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Essays that should be studied at school and universities
on February 22, 2010
Around 90% of this book can be read for free online (just search in the New Yorker website). The essays were either past blogs by Hertzberg or his contribution to the Comments section of the magazine, which I think he corners at least once every month. (Hertzberg is a New Yorker columnist, essentially). Most of them are also available as free audio podcasts, read professionally and nicely. (See the New Yorker Podcasts Channel in iTunes). Lastly, if you already subscribe to the New Yorker (as I do), ideally, you shouldn't buy this book any more.
But I recommend that you still procure one. Why?
1) The introductory essay is one of the most solid, concise, well-knit introduction that Ive seen in a collection of essays or stories in general. How Hendrik Hertzberg dispensed "I value political liberty and political rights (freedom of thought, speech)... highly than economic liberty, and econonomic rights (property rights...)... so Im a Liberal." is brilliant. It's a perfect demo how to put away the preliminaries before diving into specifics. It's also a way to draw the line between that proverbial conservative-liberal divide in a few words.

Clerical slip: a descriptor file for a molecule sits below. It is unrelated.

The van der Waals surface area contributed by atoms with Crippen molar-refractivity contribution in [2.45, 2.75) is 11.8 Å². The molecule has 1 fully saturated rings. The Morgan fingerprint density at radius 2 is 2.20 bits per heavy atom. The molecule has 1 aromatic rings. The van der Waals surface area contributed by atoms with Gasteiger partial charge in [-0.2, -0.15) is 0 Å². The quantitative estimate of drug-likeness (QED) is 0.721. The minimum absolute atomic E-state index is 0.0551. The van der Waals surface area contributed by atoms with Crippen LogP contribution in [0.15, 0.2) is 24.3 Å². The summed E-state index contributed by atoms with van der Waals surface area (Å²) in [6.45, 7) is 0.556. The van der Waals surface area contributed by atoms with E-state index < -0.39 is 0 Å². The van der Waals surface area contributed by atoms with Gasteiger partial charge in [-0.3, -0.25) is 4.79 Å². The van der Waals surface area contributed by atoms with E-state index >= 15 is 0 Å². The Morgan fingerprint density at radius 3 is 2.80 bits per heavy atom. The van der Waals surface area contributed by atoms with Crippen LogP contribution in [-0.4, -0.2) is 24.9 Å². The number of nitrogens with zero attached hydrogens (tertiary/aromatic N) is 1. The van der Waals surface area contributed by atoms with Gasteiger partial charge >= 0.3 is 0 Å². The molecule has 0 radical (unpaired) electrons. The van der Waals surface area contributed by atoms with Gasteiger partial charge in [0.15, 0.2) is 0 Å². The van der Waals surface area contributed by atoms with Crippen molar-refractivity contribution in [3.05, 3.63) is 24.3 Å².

2) The chronological presentation of the essays substitutes for a very good chronicle, from the groundwork to the peak, of a historical milestone. Without waiting weekly, the essays leading to the Obama presidency is presented in succession. The first essay was about the Democratic Convention for Kerry's campaign, where Obama delivered the convention speech, and then the last two: a celebratory essay on Obama's win and a very solid New Yorker editorial entitled "The Choice." That essay is only the second time the magazine endorsed a candidate explicitly.
3) It is cited in another review that the absence of New Yorker's typeface and column layout makes "Hertzberg's fury naked to the eye." At times, imposing, but most of the time, Hertzberg demonstrates how surgeon-like argumentative essays should be chucked out.
The essays' structure, finesse humor, the literary cadence, the manner of exposition of facts, conciseness, are all brilliant. These pieces should be studied in universities and writing workshops.